Allied Races Make The World Feel Alive

In a way, however – these systems are awesome but would ultimately be moot if there was no reason to level. It was the problem of 7.3.5 PTR – Blizzard was idealistic that people would test the leveling, but just didn’t get the degree of play they wanted. Well, the system is designed hand-in-hand with another change – Allied Races. In any other expansion *cough Cataclysm!*, a leveling revamp would be deemed “a waste of time” and would be thoroughly shit upon. Battle for Azeroth could have had the same issue, but Allied Races do something very smart – introducing a tied-together piece of content – an end-game unlock for a new race coupled with a new leveling experience. There is this fantastic synergy in these ideas – end-game content unlocks new races, which encourage you to use moments of low available content to level new alts with new races that are in many ways cooler than the existing ones, since they have this lore we get to explore in-WoW.

It does the thing that Blizzard was hoping it would – new players alongside existing players, people leveling characters all the same, and you are far more likely to come across other people when leveling. So far, from 20-48 on my Void Elf, I have not had a play session where I have not come across at least 3 other people in a similar level bracket, doing quests. It is perhaps the closest to original leveling I have felt – and while the sense of wonderment and intrigue isn’t as high as that experience, it does recapture some of it.

Closing Thoughts

I really enjoy the process so far, and while I hear the later stretches (58+) get a bit rough, I am looking forward to moving on through!

6 thoughts on “Allied Races, Leveling Revamp, and The Fresh Coat of Paint That WoW Needed?

  1. My demo warlock is at 101 (waiting for Princess of the Mists’ Marksmanship hunter), I have a blast playing with him. I love summoning my imps and later using implosion and watch them go kamikaze :p
    And our artifact is amazing and snarky xD

    Have you seen the upcoming spell updates? Man, am I glad to have picked Demo 😀

    I agree with you, pure dungeon leveling was so easy that questing took a more time and effort. And one overgeared and overzealous tank could practically run dungeons until 85 barely needing a healer (My Blood DK only died once and it was at a Cata dungeon due to an uninterrupted Boss spell).
    And healers had to get to around level 30 before they were of any use in dungeons, which ended up being bad because it prevented them from learning well their spec(and this I speak from experience)

    In addition to that, there were way too many people queueing as tanks or healers who just did it to get faster times, when in fact had the wrong gear and had no idea how to play them.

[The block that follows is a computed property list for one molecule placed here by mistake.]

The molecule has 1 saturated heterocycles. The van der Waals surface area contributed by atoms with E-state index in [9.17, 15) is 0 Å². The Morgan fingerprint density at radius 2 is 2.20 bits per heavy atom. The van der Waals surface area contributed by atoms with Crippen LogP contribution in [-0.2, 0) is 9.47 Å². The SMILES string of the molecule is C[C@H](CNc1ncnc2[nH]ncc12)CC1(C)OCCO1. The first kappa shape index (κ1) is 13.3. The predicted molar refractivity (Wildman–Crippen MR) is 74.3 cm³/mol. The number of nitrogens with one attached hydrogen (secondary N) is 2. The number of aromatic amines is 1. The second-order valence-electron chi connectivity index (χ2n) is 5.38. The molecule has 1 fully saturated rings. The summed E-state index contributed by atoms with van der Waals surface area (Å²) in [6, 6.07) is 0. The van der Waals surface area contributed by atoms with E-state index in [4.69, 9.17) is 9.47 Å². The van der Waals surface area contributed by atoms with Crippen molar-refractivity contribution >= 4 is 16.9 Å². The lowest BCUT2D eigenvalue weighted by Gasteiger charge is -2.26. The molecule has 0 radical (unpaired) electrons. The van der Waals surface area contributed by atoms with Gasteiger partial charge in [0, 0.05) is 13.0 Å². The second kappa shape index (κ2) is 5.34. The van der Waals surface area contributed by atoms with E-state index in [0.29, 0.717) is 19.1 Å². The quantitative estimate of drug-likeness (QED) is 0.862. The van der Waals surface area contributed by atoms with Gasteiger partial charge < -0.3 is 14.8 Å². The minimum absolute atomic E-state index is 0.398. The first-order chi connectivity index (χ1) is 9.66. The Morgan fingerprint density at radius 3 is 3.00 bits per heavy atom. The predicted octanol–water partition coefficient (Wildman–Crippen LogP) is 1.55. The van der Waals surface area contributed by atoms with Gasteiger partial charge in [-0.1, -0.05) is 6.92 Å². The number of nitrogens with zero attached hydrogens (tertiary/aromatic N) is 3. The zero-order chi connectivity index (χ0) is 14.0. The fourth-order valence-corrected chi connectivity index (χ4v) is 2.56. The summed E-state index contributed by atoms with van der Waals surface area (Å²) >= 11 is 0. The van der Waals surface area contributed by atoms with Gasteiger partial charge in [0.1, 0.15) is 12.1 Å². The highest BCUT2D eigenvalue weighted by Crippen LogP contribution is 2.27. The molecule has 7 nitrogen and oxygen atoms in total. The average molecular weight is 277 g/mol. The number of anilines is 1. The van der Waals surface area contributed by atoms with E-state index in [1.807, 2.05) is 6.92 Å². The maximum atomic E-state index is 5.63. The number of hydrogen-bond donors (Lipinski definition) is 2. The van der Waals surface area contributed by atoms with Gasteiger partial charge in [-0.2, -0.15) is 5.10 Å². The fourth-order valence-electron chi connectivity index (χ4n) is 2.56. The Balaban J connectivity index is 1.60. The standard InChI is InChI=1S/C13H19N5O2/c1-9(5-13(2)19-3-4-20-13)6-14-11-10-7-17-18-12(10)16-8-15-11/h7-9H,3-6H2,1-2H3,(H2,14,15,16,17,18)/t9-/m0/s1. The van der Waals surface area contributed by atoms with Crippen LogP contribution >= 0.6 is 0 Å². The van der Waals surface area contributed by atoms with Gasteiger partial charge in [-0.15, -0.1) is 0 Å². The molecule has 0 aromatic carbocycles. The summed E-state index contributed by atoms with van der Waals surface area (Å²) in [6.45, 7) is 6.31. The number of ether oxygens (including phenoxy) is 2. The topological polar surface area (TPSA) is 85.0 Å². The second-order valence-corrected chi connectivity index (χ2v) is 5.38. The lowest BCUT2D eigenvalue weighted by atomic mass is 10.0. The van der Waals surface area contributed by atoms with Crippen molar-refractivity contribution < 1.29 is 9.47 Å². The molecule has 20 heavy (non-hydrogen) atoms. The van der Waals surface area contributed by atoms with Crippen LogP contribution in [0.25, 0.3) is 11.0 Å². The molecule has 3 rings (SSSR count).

Indeed the Allied Races are a genius idea. And I love seeing other people while I level.

    However, with lots of people questing on zones comes the bane of these adventures: 110 ENEMY ROGUES.
    Just the other day Princess and I logged in a couple of our 110 Horde chars to hunt down a rogue who was wreaking havoc on Stranglethorn.

    I like pvp, I like knowing that at any moment I may brawl with an enemy. But ganking for me is a big No No.(Personally I’d make dishonorable kills a thing again)
    Which brings to another change I look forward to, the toggle on/off pvp mode.

    I think Blizzard doesnt want lots of realms with few players each, they are aiming to have realms with lots of people around. Not too crowded, but just enough people around so it feels…inhabited. And this world pvp update will help that.

    Liked by 1 person

    1. My main servers are both PvE, so thankfully I don’t encounter the rogues, but I do really wish the World PvP changes were live with this too. Especially if it could also incentivize people fighting while leveling, or introduce a scaling component. If I turn it on, it’d be fun for that rogue to have a fair fight to deal with!

      Liked by 1 person

      1. DHs and their “eye of Sauron”power xD
        I love when on my DH a rogue vanishes and I’m like “Nope. I SEE YOU” ahaha

        Like

  2. Awesome summary, and everything written is my thoughts exactly. I could only add variety on top. Leading 4 allied toons now, I’m making sure they never repeat leveling zones, and that became possible. A vast range of leveling options at 20, then half of the old world becomes available at 40. Not to mention completely skipping Northrend or Outland if you feel so.

    Liked by 1 person

  3. I think we all agree that the changes are for the best. Questing is (I hate it when Ion uses this word) meaningful for several reasons. I smiled at my own grumpiness at the quest givers making be run back to where I just was to do the next step and then back and forth again and again.
    My experience has been brief but leveling up a little to get your spells that interrupt or your “special” really helps and … did you that you can use Drums of Fury at level 20? Glider kit too.

    Liked by 2 people